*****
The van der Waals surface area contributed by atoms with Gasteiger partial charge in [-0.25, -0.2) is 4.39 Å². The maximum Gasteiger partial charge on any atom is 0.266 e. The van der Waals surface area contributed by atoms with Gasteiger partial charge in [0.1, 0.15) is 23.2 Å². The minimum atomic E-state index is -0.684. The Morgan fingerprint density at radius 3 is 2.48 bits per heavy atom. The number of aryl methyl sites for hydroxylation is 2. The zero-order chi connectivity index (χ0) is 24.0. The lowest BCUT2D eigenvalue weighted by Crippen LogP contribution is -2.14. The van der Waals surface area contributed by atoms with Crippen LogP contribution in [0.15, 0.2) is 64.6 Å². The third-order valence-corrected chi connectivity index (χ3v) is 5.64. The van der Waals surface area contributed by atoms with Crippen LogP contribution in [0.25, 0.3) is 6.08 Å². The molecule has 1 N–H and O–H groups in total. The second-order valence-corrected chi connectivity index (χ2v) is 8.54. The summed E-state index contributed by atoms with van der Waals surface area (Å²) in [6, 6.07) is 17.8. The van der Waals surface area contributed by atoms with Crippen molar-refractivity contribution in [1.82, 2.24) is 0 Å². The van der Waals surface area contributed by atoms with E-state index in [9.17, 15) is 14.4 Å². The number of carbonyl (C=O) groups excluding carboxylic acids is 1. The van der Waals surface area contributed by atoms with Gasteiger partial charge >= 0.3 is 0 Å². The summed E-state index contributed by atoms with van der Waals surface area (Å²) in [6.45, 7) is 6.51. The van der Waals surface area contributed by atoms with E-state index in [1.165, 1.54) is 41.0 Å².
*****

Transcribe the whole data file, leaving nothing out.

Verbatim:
The van der Waals surface area contributed by atoms with Gasteiger partial charge in [-0.25, -0.2) is 4.39 Å². The maximum Gasteiger partial charge on any atom is 0.266 e. The van der Waals surface area contributed by atoms with Gasteiger partial charge in [0.1, 0.15) is 23.2 Å². The minimum atomic E-state index is -0.684. The Morgan fingerprint density at radius 3 is 2.48 bits per heavy atom. The number of aryl methyl sites for hydroxylation is 2. The zero-order chi connectivity index (χ0) is 24.0. The lowest BCUT2D eigenvalue weighted by Crippen LogP contribution is -2.14. The van der Waals surface area contributed by atoms with Crippen LogP contribution in [0.15, 0.2) is 64.6 Å². The third-order valence-corrected chi connectivity index (χ3v) is 5.64. The van der Waals surface area contributed by atoms with Crippen LogP contribution in [0.25, 0.3) is 6.08 Å². The molecule has 1 N–H and O–H groups in total. The second-order valence-corrected chi connectivity index (χ2v) is 8.54. The summed E-state index contributed by atoms with van der Waals surface area (Å²) in [6, 6.07) is 17.8. The van der Waals surface area contributed by atoms with Crippen molar-refractivity contribution in [1.82, 2.24) is 0 Å². The van der Waals surface area contributed by atoms with E-state index in [9.17, 15) is 14.4 Å². The number of carbonyl (C=O) groups excluding carboxylic acids is 1. The van der Waals surface area contributed by atoms with Gasteiger partial charge >= 0.3 is 0 Å². The summed E-state index contributed by atoms with van der Waals surface area (Å²) in [6.45, 7) is 6.51. The van der Waals surface area contributed by atoms with E-state index in [1.165, 1.54) is 41.0 Å².